A Shaky Reputation

Another one of the issues affecting the manufacturing sector seems to be negative PR. Younger generations tend to view manufacturing jobs as dangerous, hot, labor-intensive, and low-paying. In short, they have a terrible reputation. Companies need to do better at communicating the benefits of working in the manufacturing industry, highlighting what sets them apart from the overall negative perception so many younger folks have. Many companies today have a robust diversity, equity, and inclusion strategy; boast competitive pay and benefits; and offer countless training opportunities to advance a workers’ skillset without additional schooling. Career growth is something else a lot of new job hunters are desperately seeking–which isn’t necessarily something an entry-level candidate will be offered in other industries outside the manufacturing sector. To fill these open roles, it’s critical that manufacturing industry leaders highlight what the people really need, and how their company fills that need.

What Can Business Owners Do to Improve the Situation? 

We’ve touched on the top reasons why there is a labor shortage in manufacturing, but what are some solutions that business owners can adopt to improve the situation? First off, shift your marketing and recruiting strategies to focus on how manufacturing is a great career choice for younger generations. Research what the current perception of the industry is and how your business can position it differently. You can also partner with your local community colleges, technical high schools, and vocational programs to learn about their curricula, and make sure they’re aware of the top skills you’re looking for in candidates. And consider taking it a step further by sponsoring scholarships or grants to these programs.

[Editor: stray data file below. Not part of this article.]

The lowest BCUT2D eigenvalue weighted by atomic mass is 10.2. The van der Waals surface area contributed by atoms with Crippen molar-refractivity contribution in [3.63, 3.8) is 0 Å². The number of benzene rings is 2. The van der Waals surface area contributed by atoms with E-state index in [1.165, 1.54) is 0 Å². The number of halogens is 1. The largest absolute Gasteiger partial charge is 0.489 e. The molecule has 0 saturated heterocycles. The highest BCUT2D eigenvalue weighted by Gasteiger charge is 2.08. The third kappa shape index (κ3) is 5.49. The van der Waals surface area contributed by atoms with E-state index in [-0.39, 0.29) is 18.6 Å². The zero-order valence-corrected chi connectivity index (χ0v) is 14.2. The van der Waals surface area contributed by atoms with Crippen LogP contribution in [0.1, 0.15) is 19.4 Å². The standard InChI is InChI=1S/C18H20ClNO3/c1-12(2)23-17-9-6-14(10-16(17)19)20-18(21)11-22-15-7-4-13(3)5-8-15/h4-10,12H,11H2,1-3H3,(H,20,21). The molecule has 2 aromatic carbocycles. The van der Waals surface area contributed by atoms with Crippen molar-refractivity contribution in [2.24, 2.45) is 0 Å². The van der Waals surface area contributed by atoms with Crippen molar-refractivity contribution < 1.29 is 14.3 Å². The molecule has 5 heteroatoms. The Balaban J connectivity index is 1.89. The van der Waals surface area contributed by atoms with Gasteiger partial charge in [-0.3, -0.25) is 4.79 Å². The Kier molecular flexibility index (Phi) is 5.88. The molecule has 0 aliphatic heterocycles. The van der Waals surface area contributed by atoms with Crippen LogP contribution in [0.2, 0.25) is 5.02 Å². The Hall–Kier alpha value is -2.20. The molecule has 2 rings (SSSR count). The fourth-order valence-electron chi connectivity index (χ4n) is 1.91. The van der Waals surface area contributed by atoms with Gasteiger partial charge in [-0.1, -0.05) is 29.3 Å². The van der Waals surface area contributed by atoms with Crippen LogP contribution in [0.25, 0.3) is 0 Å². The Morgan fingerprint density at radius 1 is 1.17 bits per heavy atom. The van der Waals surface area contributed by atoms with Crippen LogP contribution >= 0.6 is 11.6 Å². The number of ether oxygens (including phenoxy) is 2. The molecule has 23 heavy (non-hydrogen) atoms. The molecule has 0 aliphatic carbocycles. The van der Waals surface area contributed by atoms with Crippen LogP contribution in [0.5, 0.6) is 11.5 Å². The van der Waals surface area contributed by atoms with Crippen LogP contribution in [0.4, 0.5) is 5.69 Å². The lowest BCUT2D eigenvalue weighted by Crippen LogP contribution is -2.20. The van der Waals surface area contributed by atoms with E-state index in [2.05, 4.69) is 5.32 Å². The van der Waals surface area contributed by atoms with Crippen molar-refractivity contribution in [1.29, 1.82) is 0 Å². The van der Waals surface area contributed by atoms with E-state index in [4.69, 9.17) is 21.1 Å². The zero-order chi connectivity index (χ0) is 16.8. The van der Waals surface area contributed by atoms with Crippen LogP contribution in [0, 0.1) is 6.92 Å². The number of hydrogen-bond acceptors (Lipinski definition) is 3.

Investing in your employees is a strategy every business owner should be hyper-focused on. It’s cheaper to grow your existing staff than it is to continually hire/lay off employees. That being said, small investments in career development can have a big-time payoff. An interest-only revolving line of credit from ARF Financial presents business owners with the flexibility to access capital while keeping their cash flow stable. It’s a unique product that puts you in complete control: You get to decide when to borrow, how much to borrow, what size your payments should be, and how long you want to keep the loan. Use the funds to provide employees with advanced training opportunities, workshops, and certifications.

Industries across the board have faced and overcome challenges no one saw coming pre-pandemic. If we can identify the issues within the manufacturing sector and focus our efforts on reshaping the industry, we’ll eventually end up with a robust workforce. Progress takes time–and right now, it’s all hands on deck.